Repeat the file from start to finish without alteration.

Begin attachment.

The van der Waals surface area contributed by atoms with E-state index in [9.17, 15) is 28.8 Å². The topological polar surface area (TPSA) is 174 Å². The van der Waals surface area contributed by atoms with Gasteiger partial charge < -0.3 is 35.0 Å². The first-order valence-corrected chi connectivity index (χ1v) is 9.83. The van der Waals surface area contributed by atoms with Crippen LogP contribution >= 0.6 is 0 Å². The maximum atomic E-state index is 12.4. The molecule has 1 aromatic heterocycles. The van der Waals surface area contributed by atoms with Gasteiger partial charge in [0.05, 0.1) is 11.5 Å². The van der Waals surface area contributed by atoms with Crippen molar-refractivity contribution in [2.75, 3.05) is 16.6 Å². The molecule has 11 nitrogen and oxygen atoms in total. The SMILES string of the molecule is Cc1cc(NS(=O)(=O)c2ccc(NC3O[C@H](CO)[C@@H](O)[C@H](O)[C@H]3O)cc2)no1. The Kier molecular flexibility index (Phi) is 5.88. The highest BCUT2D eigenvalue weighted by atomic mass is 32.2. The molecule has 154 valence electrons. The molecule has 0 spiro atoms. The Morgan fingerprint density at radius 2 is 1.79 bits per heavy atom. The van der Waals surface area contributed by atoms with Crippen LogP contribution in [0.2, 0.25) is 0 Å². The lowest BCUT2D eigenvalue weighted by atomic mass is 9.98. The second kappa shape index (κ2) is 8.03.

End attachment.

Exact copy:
The van der Waals surface area contributed by atoms with E-state index in [9.17, 15) is 28.8 Å². The topological polar surface area (TPSA) is 174 Å². The van der Waals surface area contributed by atoms with Gasteiger partial charge < -0.3 is 35.0 Å². The first-order valence-corrected chi connectivity index (χ1v) is 9.83. The van der Waals surface area contributed by atoms with Crippen LogP contribution >= 0.6 is 0 Å². The maximum atomic E-state index is 12.4. The molecule has 1 aromatic heterocycles. The van der Waals surface area contributed by atoms with Gasteiger partial charge in [0.05, 0.1) is 11.5 Å². The van der Waals surface area contributed by atoms with Crippen molar-refractivity contribution in [2.75, 3.05) is 16.6 Å². The molecule has 11 nitrogen and oxygen atoms in total. The SMILES string of the molecule is Cc1cc(NS(=O)(=O)c2ccc(NC3O[C@H](CO)[C@@H](O)[C@H](O)[C@H]3O)cc2)no1. The Kier molecular flexibility index (Phi) is 5.88. The highest BCUT2D eigenvalue weighted by atomic mass is 32.2. The molecule has 154 valence electrons. The molecule has 0 spiro atoms. The Morgan fingerprint density at radius 2 is 1.79 bits per heavy atom. The van der Waals surface area contributed by atoms with Crippen LogP contribution in [0.2, 0.25) is 0 Å². The lowest BCUT2D eigenvalue weighted by atomic mass is 9.98. The second kappa shape index (κ2) is 8.03.